Brand story as brand strategy

By Dermot Latimer, Group CEO, Point Group. With brands increasingly humanising and personalising their relationship with consumers, it’s high time they get their stories straight. 

By Dermot Latimer, Group CEO, Point Group. With brands increasingly humanising and personalising their relationship with consumers, it’s high time they get their stories straight. A carefully crafted brand story can take readers on a personalised journey that sparks brand intimacy and drives action.

Research by Headstream shows if customers enjoy a brand’s story, 55% are more likely to buy from the company in the future; 44% said they would share the story with their contacts, while 15% would make an immediate purchase. Story also activates memory, and telling yours presents a powerful opportunity to leave a lasting imprint in the minds of consumers. Information in the form of facts, ideas and assertions is not our mind’s natural language. Only through binding things together in a narrative can understanding and memory be awakened.

Everyone has a story to tell

Sharing the story behind your brand through a commanding narrative has the potential to evoke a memorable moment which presents your brand as human and relatable. Brand story is also about more than relaying your distinct history or elaborating on why your product sits on the frontlines of industry. In today’s overcrowded digital marketplace, consumers want to connect with a brand’s narrative, and with the hope of finding sanctuary for their identity.

Brand story’s primary focus should therefore be on creating meaningful connections that drive a deeper emotionality. A 2013 study which compared the brand experiences of a group of consumers exposed to story with a group that wasn’t revealed remarkable differences in brand perception. The study demonstrated that a well-crafted story has the potential to create positive brand associations and increase consumers’ willingness to spend on a brand.

It also showed that consumers who were exposed to the story behind the brand talked more about the brand and were more engaged when making associations. However, those not exposed to the story, “were more impatient and showed a relatively negative attitude towards the brand, not only by their choice of words but also through their tone of voice…”.

Storytelling is today acknowledged as an important tool in the arsenal of marketing strategists, and more and more brands are employing the craft to drive trust and authenticity. There’s also no universal approach to the ‘telling’, except that your story should be expressed in such a way that it leaves its audience with a desire to share it with others. To achieve this, your brand story should read like a story, and not a sales pitch, or a showcase of your brand’s greatest hits. This no longer resonates with today’s consumer.

The problem is that many brands still avoid revealing any weaknesses or imperfections, while in reality, people earnestly relate to the experience of adversity and the brave steps taken to survive and prosper. Consumers crave authenticity, and they want to read about your brand’s difficult journey in finding a path towards success. They also want to know how your brand has evolved over time and why it’s still so relevant today.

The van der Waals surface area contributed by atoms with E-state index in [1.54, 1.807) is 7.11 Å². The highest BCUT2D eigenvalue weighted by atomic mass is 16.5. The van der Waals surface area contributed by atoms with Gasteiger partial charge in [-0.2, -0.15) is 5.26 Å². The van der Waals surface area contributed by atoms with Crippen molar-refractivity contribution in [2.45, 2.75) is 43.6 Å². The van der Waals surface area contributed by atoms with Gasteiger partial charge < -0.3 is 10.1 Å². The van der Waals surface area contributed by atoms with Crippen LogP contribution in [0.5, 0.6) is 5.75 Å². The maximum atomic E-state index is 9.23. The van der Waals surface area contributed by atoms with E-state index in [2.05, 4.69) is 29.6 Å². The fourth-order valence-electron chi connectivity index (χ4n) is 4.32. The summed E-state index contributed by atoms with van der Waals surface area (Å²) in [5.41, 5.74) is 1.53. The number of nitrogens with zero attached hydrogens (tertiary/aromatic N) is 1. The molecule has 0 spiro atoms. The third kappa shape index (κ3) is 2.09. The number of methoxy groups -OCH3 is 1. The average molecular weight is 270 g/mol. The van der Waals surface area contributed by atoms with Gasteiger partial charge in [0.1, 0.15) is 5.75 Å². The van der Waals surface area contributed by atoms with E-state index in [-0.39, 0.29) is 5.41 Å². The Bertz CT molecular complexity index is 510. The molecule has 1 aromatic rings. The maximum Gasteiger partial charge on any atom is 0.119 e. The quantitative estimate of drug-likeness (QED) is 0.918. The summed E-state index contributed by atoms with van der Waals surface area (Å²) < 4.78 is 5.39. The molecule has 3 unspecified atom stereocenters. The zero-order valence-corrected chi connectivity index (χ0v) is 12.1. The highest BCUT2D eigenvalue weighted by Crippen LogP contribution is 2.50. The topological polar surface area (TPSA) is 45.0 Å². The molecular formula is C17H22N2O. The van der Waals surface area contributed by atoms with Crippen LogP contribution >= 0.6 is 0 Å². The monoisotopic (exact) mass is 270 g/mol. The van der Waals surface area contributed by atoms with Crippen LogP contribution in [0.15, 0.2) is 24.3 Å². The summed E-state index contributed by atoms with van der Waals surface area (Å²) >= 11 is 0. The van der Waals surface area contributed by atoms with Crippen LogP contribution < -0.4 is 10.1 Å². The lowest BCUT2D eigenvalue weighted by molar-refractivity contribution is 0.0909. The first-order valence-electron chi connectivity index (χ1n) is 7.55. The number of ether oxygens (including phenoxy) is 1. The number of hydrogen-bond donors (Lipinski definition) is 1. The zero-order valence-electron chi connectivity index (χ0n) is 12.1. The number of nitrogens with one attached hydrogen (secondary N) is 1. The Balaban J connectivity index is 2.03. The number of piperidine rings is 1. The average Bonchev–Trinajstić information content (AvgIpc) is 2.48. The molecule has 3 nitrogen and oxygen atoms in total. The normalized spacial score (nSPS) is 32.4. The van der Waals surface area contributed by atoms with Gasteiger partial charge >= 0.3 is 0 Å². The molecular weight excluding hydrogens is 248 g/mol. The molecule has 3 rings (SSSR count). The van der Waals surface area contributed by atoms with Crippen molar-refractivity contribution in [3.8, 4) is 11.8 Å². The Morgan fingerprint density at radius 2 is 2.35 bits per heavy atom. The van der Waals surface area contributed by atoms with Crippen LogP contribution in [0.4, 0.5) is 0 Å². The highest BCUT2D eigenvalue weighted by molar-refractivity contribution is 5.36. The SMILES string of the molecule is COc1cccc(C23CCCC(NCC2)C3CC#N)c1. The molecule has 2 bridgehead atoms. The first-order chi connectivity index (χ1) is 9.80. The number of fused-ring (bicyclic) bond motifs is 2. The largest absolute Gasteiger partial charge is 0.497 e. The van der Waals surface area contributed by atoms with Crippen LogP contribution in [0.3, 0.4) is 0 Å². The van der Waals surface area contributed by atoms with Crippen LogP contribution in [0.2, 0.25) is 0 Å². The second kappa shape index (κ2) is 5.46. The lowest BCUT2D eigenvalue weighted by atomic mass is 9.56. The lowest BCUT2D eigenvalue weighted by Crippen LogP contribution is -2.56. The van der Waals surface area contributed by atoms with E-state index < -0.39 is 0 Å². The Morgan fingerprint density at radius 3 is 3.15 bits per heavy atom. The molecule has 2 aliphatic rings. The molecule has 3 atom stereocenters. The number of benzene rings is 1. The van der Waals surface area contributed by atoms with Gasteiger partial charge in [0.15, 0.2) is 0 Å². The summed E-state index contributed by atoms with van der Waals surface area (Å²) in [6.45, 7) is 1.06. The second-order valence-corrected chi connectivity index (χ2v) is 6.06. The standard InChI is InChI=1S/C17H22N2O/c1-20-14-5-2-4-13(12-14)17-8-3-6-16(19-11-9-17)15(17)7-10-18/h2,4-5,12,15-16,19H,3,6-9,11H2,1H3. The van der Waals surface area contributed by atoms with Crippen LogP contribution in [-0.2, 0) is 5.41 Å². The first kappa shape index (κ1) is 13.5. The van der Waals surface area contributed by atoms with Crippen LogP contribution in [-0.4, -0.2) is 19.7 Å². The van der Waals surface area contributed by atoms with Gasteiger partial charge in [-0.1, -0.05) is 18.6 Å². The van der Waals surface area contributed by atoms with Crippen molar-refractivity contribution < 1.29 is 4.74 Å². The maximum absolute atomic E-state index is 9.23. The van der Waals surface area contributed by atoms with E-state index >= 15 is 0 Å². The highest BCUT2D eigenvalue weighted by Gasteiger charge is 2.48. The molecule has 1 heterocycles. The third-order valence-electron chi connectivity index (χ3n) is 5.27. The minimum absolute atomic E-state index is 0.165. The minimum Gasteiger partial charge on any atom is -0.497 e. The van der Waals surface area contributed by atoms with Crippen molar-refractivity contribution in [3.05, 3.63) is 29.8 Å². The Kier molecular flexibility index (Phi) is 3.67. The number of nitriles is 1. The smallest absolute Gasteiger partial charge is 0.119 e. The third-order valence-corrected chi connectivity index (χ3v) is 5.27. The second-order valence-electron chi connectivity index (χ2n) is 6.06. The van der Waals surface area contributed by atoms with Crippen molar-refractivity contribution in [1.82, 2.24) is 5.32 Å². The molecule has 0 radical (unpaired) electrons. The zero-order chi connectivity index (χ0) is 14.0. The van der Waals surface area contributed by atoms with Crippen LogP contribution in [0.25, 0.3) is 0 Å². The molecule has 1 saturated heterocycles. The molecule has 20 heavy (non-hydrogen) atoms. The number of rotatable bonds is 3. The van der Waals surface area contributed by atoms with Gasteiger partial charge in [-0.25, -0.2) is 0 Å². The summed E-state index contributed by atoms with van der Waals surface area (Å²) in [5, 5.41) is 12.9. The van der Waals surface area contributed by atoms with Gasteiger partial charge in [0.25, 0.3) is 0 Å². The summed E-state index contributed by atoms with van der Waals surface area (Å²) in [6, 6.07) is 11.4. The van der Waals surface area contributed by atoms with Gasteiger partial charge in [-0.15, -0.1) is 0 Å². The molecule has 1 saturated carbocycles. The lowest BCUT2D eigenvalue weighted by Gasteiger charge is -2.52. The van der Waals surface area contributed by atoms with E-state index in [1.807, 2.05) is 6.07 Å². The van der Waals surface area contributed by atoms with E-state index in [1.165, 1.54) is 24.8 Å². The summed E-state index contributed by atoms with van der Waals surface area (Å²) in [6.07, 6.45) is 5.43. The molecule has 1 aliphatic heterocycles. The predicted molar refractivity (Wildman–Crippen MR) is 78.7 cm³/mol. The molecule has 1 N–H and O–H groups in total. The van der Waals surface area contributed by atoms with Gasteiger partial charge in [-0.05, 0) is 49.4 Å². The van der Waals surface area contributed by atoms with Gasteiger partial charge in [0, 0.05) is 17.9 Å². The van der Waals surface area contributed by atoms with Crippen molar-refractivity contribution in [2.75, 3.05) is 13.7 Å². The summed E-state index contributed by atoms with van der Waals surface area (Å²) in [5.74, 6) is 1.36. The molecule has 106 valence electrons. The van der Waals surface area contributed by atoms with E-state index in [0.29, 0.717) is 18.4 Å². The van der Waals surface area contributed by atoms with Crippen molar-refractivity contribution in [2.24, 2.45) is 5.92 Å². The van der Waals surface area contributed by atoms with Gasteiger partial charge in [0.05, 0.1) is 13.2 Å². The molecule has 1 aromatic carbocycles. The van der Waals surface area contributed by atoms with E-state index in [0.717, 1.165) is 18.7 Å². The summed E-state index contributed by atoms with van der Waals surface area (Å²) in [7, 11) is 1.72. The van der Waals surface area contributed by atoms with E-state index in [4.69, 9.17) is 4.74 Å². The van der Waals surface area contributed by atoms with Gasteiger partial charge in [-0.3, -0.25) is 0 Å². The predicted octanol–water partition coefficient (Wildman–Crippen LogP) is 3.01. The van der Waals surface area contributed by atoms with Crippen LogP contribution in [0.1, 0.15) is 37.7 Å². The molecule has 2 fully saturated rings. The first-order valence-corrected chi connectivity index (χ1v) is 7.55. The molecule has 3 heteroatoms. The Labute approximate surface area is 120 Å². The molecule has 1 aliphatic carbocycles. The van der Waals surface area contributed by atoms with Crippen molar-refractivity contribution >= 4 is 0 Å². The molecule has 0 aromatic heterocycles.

Get your story straight

Why does my brand exist, and what does it stand for? How does it contribute to the world? What is my distinct brand voice, and how am I developing this voice? How is my brand’s current narrative perceived by the world? What about my brand’s personality makes it future proof?

Telling your brand’s story is an opportunity to display faith in your brand’s distinct character and what it personifies. It’s an opportunity to show how well you know its mission, broader market, and how others perceive it. Above all, it demonstrates that you appreciate that meaningful brand associations create value beyond the intrinsic characteristics of a product or service.

Do you have a firm grasp on your brand’s audience and what drives and inspires them? Because consumers use brands as a means to express their identity and lifestyle, giving them a voice is another important building block in your brand’s story. A brand perception audit can help you understand your audience better, and by getting feedback on:

  • How your brand is perceived in relation to its competition,
  • The values your audience looks for in a brand.
  • How they perceive your brand’s voice.
  • How your brand contributes to their expression of personal identity.
  • The degree to which their relationship with your brand allows them to project their values and lifestyle to the outside world, etc.

Ultimately, when you tell your brand’s story you need to be mindful of the symbolic role your brand plays in consumers’ lives and how it contributes to their perception of self and their ideal identity. Humanising your brand through making its audience central to its story will further inspire others to want to engage with it more intimately – which represents the first leap towards converting them into brand ambassadors.

“People will forget what you said, people will forget what you did, but people will never forget how you made them feel.”  – Maya Angelou


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